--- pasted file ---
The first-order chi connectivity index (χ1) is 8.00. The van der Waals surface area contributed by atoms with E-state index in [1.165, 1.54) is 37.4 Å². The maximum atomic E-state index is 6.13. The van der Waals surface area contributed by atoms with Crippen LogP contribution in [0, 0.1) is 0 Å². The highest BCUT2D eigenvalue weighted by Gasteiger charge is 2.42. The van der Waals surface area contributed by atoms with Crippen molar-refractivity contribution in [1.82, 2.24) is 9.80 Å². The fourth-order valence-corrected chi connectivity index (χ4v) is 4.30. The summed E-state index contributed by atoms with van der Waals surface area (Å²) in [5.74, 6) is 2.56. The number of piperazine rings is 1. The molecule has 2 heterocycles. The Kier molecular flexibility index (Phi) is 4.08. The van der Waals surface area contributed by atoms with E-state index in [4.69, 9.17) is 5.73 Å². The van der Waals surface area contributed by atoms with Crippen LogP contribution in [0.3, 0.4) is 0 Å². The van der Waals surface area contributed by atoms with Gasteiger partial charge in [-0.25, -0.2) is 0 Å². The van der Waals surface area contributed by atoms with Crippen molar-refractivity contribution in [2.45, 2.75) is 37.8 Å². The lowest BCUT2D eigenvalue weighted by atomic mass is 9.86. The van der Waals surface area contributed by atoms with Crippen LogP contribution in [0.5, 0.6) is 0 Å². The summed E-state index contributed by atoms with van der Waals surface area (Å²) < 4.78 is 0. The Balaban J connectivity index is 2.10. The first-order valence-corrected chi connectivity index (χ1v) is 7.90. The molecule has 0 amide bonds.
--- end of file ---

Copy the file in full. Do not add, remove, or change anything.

The first-order chi connectivity index (χ1) is 8.00. The van der Waals surface area contributed by atoms with E-state index in [1.165, 1.54) is 37.4 Å². The maximum atomic E-state index is 6.13. The van der Waals surface area contributed by atoms with Crippen LogP contribution in [0, 0.1) is 0 Å². The highest BCUT2D eigenvalue weighted by Gasteiger charge is 2.42. The van der Waals surface area contributed by atoms with Crippen molar-refractivity contribution in [1.82, 2.24) is 9.80 Å². The fourth-order valence-corrected chi connectivity index (χ4v) is 4.30. The summed E-state index contributed by atoms with van der Waals surface area (Å²) in [5.74, 6) is 2.56. The number of piperazine rings is 1. The molecule has 2 heterocycles. The Kier molecular flexibility index (Phi) is 4.08. The van der Waals surface area contributed by atoms with E-state index in [4.69, 9.17) is 5.73 Å². The van der Waals surface area contributed by atoms with Crippen LogP contribution in [0.3, 0.4) is 0 Å². The van der Waals surface area contributed by atoms with Gasteiger partial charge in [-0.25, -0.2) is 0 Å². The van der Waals surface area contributed by atoms with Crippen molar-refractivity contribution in [2.45, 2.75) is 37.8 Å². The lowest BCUT2D eigenvalue weighted by atomic mass is 9.86. The van der Waals surface area contributed by atoms with Crippen LogP contribution in [0.5, 0.6) is 0 Å². The summed E-state index contributed by atoms with van der Waals surface area (Å²) < 4.78 is 0. The Balaban J connectivity index is 2.10. The first-order valence-corrected chi connectivity index (χ1v) is 7.90. The molecule has 0 amide bonds.